4. Can anyone prove that matter is eternal? If someone claims that he has looked eternally into the past and eternally into the future and he has seen that matter is eternal, no one should believe him.
5. Buchner and Molescott claim that matter is eternal. That is an imagination that exists only in their heads. If in the course of time matter ceases to exist, their ideas will become lies.
6. Comte writes: We should not try to discover the origin or the conclusion of the material world. That attempt is only childish curiosity." However, because the living entity is by nature conscious, he naturally curious to know these things. The living entity cannot perform a funeral rite to celebrate the death of his own natural curiosity. The search for causes and effects is the mother of all true knowledge. If Compte's idea is accepted, human intelligence will be destroyed in a few days. Of that there is no doubt. Then human beings will all become stunted, numbed, and unthinking.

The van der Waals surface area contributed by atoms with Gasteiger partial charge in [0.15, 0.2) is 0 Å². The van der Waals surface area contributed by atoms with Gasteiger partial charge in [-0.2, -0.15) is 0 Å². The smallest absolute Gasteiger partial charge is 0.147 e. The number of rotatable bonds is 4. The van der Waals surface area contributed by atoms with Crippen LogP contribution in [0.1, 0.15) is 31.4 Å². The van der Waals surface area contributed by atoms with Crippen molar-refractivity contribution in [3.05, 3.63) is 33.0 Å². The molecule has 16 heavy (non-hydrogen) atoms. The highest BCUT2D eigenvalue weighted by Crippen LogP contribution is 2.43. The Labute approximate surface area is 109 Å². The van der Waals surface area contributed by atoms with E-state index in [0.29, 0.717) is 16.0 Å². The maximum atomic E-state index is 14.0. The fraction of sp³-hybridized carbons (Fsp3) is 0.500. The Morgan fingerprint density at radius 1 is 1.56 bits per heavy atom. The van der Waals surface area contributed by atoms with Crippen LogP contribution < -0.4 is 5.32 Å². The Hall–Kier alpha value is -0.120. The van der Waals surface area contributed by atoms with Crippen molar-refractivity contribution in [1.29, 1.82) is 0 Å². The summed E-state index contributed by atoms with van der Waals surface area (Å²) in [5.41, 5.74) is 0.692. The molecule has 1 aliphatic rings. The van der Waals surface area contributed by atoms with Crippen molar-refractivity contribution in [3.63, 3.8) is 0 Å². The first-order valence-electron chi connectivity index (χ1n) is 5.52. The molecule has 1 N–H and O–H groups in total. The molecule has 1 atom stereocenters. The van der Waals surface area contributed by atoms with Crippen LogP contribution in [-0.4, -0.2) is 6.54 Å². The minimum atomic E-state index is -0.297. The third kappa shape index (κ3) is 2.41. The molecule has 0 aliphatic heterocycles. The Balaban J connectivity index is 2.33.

7. No one has ever seen human consciousness created from dull material elements. Only fools believe this will ever happen. In the book I hold in my hand, a history book describing three thousand years of human history, no one has ever seen a human being spontaneously manifested from inert matter. If human life is manifest from the spontaneous interactions of material elements, then in the course of all those years at least one human being would have been spontaneously manifested from inert matter.
8. The graceful and harmonious arrangement of human beings, animals, trees, and other living entities in this world points to a creator and controller. In this way it is seen that there must be a conscious supreme creator.

In these many ways the philosophy of Materialism is refuted even by ordinary logic. Only very unfortunate people accept the ideas of Materialism. They have no idea of spiritual happiness. Their desires are very petty. 
(Further review of the book...